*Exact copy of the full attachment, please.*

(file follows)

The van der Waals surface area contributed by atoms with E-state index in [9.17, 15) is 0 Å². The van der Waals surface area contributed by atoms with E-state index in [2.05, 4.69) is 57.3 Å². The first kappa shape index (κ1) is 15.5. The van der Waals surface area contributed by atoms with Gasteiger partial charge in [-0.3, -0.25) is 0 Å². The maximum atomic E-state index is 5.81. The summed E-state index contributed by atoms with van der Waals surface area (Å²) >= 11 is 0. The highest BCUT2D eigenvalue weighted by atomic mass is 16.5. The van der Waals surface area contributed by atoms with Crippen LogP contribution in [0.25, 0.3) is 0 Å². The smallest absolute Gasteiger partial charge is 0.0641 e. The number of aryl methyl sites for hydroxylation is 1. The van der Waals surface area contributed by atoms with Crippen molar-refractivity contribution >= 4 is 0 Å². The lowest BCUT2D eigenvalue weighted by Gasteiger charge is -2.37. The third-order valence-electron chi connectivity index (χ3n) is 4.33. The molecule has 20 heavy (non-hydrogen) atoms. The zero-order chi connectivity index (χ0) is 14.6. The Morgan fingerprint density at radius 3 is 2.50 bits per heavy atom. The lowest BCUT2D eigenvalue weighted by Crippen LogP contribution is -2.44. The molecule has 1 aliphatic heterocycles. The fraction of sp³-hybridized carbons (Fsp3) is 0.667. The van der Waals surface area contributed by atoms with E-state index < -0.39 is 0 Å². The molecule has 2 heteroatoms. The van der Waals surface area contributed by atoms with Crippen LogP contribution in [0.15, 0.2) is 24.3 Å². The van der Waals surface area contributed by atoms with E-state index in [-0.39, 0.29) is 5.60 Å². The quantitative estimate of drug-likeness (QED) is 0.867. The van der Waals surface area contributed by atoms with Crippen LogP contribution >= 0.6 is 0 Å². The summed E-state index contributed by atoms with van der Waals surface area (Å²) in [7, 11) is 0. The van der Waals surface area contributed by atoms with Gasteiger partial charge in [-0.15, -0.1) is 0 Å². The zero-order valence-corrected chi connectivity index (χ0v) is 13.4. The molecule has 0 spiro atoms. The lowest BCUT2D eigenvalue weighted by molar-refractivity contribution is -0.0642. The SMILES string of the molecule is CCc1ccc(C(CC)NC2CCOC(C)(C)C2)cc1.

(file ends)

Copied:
The van der Waals surface area contributed by atoms with E-state index in [9.17, 15) is 0 Å². The van der Waals surface area contributed by atoms with E-state index in [2.05, 4.69) is 57.3 Å². The first kappa shape index (κ1) is 15.5. The van der Waals surface area contributed by atoms with Gasteiger partial charge in [-0.3, -0.25) is 0 Å². The maximum atomic E-state index is 5.81. The summed E-state index contributed by atoms with van der Waals surface area (Å²) >= 11 is 0. The highest BCUT2D eigenvalue weighted by atomic mass is 16.5. The van der Waals surface area contributed by atoms with Crippen LogP contribution in [0.25, 0.3) is 0 Å². The smallest absolute Gasteiger partial charge is 0.0641 e. The number of aryl methyl sites for hydroxylation is 1. The van der Waals surface area contributed by atoms with Crippen molar-refractivity contribution >= 4 is 0 Å². The lowest BCUT2D eigenvalue weighted by Gasteiger charge is -2.37. The third-order valence-electron chi connectivity index (χ3n) is 4.33. The molecule has 20 heavy (non-hydrogen) atoms. The zero-order chi connectivity index (χ0) is 14.6. The Morgan fingerprint density at radius 3 is 2.50 bits per heavy atom. The lowest BCUT2D eigenvalue weighted by Crippen LogP contribution is -2.44. The molecule has 1 aliphatic heterocycles. The fraction of sp³-hybridized carbons (Fsp3) is 0.667. The van der Waals surface area contributed by atoms with E-state index < -0.39 is 0 Å². The molecule has 2 heteroatoms. The van der Waals surface area contributed by atoms with Crippen LogP contribution in [0.15, 0.2) is 24.3 Å². The van der Waals surface area contributed by atoms with E-state index in [-0.39, 0.29) is 5.60 Å². The quantitative estimate of drug-likeness (QED) is 0.867. The van der Waals surface area contributed by atoms with Crippen LogP contribution >= 0.6 is 0 Å². The summed E-state index contributed by atoms with van der Waals surface area (Å²) in [7, 11) is 0. The van der Waals surface area contributed by atoms with Gasteiger partial charge in [-0.15, -0.1) is 0 Å². The zero-order valence-corrected chi connectivity index (χ0v) is 13.4. The molecule has 0 spiro atoms. The lowest BCUT2D eigenvalue weighted by molar-refractivity contribution is -0.0642. The SMILES string of the molecule is CCc1ccc(C(CC)NC2CCOC(C)(C)C2)cc1.